TEPCO Power Grid Inc., asset monitoring

How Transformers Age

Feb. 22, 2019
TEPCO decommissioned 20 transformers with a service life of between 30 years and 50 years to evaluate the level of deterioration as a result of aging.

Transformers are designed with an expected life span of 30 years, though some in Japan have been in service for more than for 50 years. The need to replace transformers can be determined by evaluating individual conditions, but to plan a long-term transformer replacement program, it is necessary to determine the life expectancy of the asset.

To investigate the effect of transformer aging, TEPCO Power Grid Inc. decommissioned 20 transformers with a service life of between 30 years and 50 years to evaluate the level of deterioration from aging. This study included the following transmission and distribution transformers:

• Nine transmission transformer units in the voltage range of 275 kV to 500 kV with ratings ranging from 200 MVA to 1000 MVA. These transformers ranged in age from 27 years to 52 years.

• Eleven distribution transformer units with a primary voltage of 66 kV had ratings ranging from 10 MVA to 20 MVA. These transformers ranged in age from 13 years to 50 years.

Water Content Effect

For substation transformers that had a low load factor while in service, TEPCO’s investigation found the decisive factor in determining transformer life span was the result of a decrease in clamping force applied to the windings, because of the shrinkage in insulation and influence on the mechanical capability. This finding was not the result of a decrease in degree of polymerization (DP), as currently considered by utilities.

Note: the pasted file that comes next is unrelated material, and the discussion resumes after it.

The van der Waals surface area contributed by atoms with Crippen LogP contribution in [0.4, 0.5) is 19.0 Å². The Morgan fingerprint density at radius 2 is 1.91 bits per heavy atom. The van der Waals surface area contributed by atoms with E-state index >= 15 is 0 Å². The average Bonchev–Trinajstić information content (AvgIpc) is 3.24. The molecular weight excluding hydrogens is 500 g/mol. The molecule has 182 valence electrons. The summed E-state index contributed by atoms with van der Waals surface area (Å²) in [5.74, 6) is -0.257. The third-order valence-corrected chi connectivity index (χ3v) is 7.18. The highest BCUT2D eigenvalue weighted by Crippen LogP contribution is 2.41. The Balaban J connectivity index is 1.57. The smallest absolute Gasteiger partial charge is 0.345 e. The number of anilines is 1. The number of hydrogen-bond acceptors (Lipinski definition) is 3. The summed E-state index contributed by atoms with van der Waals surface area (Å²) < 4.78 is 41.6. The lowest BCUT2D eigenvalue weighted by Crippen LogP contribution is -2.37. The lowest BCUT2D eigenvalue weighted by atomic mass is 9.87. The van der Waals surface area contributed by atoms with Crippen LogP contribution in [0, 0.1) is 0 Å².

However, an increased level of DP can be caused by incomplete drying during the manufacturing process and high residual water retention in the insulation paper. This accelerated rate of decrease in the DP has a direct influence on a transformer’s service life.

TEPCO investigated the DP of the winding paper and pressboard insulation of the 20 decommissioned transformers to determine the water content and dissolved gas in oil. Designed with conservators as a preventive measure for oil degradation, these transformers were subject to a 40% to 60% load factor when in commission. The degradation rate of a transformer with high-water content in the winding paper (1.5% to 3%) is faster than that of a transformer with low-water content in the paper (less than 1.5%).